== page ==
Skip to main content

let the athletics begin!

Plenty of activity in the Olympic Stadium tomorrow, but most of it relates to heats and qualifications. The heptathlon gets off to an early start, plus there are two other sets of medals up for grabs on opening night. As with my swimming tips, I tend to bet late - when the field for the final is known and I have venue form to work from, rather than securing ante-post value days or weeks in advance.

Heptathlon

The markets show this as Jess Ennis v Tatyana Chernova but it's not that simple. The reigning Olympic champ is Nataliya Dobrynska who also won this year's world indoor pentathlon title. Her husband and coach died soon after that result causing her to take a short break from training. Since then her season has been fully focused on London, rather than any other multi-discipline event on the schedule in preparation. And she has a history of focusing on the big prizes, when she won in Beijing, her record during the year wasn't anything to get excited about either.

I'd love to see Jess Ennis win gold here, she is the face of the Games for most of Britain and the pressure on her has been huge. But at a best price of 1.8, I have to look elsewhere for value. I'd rather be on Dobrynska whose strengths are the throwing events which are Ennis' weakness. If she can keep up on the other disciplines, her chance of repeating becomes stronger.

0.5pt Dobrynska 7 Ladbrokes (bet down to 6)

Men's Shot Put

Tough to split the big men here. The Americans Cantwell, Hoffa and Whiting lead the way with three men who have all recorded 22m put this year but Storl (2011 WC), Majewski (2008 gold) and Armstrong (>22m last yr) have valid hopes. I think I'd rather watch qualifying in the morning first before identifying a bet.

No bet - yet

Womens 10000m

Cheruiyot and Dibaba rule the roost here, miles out in front of the market. Can't get involved.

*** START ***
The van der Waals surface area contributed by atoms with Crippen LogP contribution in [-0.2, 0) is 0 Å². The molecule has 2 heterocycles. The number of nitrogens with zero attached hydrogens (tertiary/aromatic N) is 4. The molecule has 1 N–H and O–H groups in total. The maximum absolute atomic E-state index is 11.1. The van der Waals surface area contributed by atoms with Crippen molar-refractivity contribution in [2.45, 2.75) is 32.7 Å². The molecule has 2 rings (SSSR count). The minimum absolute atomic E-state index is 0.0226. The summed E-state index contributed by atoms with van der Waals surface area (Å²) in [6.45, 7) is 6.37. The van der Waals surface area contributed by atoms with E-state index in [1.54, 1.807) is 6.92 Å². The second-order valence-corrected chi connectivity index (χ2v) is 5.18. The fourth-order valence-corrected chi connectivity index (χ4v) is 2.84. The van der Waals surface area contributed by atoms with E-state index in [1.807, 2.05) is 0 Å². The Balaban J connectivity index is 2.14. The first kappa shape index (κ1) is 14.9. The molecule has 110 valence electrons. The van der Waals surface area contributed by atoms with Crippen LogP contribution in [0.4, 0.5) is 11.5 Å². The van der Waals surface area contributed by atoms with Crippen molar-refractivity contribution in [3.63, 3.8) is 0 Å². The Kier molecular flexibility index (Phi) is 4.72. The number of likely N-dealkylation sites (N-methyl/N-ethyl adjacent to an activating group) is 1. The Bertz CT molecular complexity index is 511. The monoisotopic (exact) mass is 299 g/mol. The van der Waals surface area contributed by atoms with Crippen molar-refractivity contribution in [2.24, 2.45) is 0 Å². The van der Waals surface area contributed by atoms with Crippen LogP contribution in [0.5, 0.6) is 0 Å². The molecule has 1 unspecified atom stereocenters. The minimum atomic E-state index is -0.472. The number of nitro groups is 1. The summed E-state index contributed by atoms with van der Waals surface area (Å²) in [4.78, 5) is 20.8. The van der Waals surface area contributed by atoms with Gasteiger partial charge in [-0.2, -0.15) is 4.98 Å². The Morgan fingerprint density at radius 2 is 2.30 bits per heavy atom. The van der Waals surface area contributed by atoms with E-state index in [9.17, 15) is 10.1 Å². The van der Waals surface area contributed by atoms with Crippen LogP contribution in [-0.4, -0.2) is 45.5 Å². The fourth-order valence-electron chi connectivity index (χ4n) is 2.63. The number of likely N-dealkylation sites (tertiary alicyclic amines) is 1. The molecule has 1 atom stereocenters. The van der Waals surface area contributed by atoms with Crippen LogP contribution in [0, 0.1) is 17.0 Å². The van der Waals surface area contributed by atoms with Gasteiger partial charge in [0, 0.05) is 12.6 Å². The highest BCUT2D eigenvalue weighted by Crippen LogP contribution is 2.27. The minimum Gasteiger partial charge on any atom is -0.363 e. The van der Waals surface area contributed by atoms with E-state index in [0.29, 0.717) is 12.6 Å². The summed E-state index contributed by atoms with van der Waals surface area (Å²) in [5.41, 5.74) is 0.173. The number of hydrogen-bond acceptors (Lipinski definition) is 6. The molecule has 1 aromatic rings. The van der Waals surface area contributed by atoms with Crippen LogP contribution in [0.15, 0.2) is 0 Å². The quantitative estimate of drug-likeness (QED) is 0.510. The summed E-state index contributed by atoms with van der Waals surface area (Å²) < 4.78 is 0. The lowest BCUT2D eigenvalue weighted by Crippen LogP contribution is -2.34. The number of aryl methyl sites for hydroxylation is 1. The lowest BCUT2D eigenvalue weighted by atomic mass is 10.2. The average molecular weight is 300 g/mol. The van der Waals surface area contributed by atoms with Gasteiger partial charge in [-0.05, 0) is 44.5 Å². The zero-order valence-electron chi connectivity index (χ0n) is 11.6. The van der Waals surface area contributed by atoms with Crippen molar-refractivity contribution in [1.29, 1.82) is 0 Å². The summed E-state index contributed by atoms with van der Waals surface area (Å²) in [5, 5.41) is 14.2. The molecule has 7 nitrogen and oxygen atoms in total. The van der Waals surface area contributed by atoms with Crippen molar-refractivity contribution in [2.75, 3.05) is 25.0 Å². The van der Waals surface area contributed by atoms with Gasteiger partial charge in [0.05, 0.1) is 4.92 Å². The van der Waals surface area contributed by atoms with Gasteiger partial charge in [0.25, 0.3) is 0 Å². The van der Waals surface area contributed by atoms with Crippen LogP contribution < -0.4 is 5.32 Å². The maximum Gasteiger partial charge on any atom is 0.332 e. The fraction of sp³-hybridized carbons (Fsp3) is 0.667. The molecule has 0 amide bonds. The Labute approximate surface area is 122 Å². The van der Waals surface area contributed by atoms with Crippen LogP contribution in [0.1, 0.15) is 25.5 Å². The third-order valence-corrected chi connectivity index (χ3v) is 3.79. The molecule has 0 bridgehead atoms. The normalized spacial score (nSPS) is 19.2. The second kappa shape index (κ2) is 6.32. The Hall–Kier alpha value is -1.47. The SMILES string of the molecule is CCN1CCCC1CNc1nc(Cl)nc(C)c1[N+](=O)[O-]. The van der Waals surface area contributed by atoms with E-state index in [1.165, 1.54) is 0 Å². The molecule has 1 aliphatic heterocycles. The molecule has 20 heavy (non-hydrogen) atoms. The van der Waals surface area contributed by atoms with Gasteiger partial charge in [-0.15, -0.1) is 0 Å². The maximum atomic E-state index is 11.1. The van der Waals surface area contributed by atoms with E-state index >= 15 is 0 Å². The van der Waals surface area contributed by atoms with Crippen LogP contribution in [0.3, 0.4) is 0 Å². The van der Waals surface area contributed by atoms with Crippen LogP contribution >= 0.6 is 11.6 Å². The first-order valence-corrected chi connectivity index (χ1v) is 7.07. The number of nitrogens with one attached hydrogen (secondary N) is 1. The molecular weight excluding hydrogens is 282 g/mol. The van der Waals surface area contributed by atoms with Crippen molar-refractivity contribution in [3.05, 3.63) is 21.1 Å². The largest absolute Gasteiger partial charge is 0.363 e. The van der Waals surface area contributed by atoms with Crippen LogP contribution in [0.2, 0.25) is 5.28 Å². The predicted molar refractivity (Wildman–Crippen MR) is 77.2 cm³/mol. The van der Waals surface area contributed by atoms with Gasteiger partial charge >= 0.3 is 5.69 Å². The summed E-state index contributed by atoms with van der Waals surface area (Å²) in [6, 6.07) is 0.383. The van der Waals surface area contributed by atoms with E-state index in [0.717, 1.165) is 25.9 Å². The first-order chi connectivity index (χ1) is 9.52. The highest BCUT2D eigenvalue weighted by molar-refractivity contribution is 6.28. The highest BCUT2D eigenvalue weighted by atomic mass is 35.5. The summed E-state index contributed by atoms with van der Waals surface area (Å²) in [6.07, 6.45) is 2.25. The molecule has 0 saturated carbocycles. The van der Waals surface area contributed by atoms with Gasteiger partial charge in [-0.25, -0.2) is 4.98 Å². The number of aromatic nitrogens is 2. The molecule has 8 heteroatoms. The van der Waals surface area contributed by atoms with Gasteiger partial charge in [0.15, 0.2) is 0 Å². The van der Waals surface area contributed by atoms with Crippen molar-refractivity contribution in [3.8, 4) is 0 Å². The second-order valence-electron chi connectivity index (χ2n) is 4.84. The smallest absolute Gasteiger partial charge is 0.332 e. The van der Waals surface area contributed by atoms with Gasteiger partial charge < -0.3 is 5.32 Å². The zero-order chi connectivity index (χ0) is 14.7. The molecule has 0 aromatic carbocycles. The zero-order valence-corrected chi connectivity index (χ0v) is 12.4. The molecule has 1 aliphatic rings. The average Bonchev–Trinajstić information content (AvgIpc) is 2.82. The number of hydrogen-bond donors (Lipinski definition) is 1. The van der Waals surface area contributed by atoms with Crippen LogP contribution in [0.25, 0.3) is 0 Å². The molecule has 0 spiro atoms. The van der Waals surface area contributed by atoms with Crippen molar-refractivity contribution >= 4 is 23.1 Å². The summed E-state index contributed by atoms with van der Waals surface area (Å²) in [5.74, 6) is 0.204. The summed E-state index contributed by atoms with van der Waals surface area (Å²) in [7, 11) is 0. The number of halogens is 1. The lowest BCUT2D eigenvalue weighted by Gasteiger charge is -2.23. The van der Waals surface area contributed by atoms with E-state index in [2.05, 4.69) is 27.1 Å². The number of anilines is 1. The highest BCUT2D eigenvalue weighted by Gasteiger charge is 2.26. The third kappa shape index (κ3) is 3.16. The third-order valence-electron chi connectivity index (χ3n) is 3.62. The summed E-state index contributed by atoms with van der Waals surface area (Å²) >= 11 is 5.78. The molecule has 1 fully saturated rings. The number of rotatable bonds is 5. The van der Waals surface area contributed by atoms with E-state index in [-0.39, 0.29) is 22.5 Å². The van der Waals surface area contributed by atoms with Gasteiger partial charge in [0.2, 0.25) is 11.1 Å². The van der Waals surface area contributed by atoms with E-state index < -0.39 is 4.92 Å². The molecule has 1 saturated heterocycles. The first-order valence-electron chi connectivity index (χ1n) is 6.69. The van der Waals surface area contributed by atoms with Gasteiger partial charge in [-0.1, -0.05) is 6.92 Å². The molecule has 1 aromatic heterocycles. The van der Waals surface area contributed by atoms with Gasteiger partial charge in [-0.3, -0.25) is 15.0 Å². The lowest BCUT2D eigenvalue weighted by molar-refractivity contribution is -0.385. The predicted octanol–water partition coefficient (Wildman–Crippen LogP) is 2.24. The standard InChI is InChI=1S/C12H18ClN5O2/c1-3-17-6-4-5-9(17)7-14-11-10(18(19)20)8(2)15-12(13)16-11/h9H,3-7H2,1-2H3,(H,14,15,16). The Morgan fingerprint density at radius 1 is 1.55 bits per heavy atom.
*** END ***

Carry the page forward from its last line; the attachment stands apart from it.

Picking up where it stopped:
No bet

Comments

Popular posts from this blog

lay the field - my favourite racing strategy

Dabbling with laying the field in-running at various prices today, not just one price, but several in the same race. Got several matched in the previous race at Brighton, then this race came along at Nottingham. Such a long straight at Nottingham makes punters often over-react and think the finish line is closer than it actually is. As you can see by the number of bets matched, there was plenty of volatility in this in-play market. It's rare you'll get a complete wipe-out with one horse getting matched at all levels, but it can happen, so don't give yourself too much risk...

The Melbourne Cup preview 2019

We're back again for the greatest race on turf, the world's richest staying race and the only race in the world which creates a public holiday for millions of locals.




Once again a fine international field has been assembled and it's worth a deep look at the race. So get a cuppa and find a comfortable seat to plough your way through my preview!

--------------------------------

The Lexus Melbourne Cup
Group 1, Handicap, 3200m
AUD 7,750,000
Flemington 1500 local, 0400 GMT
Broadcasters - Network 10 (AUS), Racing.com (worldwide), SkySportsRacing (UK)


1. Cross Counter
Trainer - Charlie Appleby (one previous Cup win)
Jockey - William Buick
Breeding - Teofilo - Waitress
Drawn 5, Weight 57.5kg

Last year's impressive winner who doesn't get the 3yo weight advantage this time. Won first up at Meydan in March but has run fourth, third, fourth in the big set weights staying races in England and Ireland, never quite making it as the next big staying star. While running close behind Stradivar…

hope for investors in the Centaur scandal?

In a breaking story, it has been reported that directors of the failed sports investment fund Centaur have had their assets frozen in order to repay investors. It is believed that managing director Keith Sobey skipped town trying to avoid prosecution however he either naively thought Ireland was a safe enough place to hide or had a lingering feeling of guilt and sat waiting for that knock on the door.

Sobey, the name behind Centaur (read the original story here), is believed to own four houses, worth more in total than the missing £1.6m. His willingness to sell them to repay investors is likely to keep the matter out of the courts, and at least one other director, Andrew Cork, will apparently follow suit.

All this adds weight to anecdotal evidence that the collapse of the fund came down to mismanagement rather than fraudulent deeds. As costs grew (why would you set up a training academy in central London?), margins evaporated and keeping the business afloat went through money like a…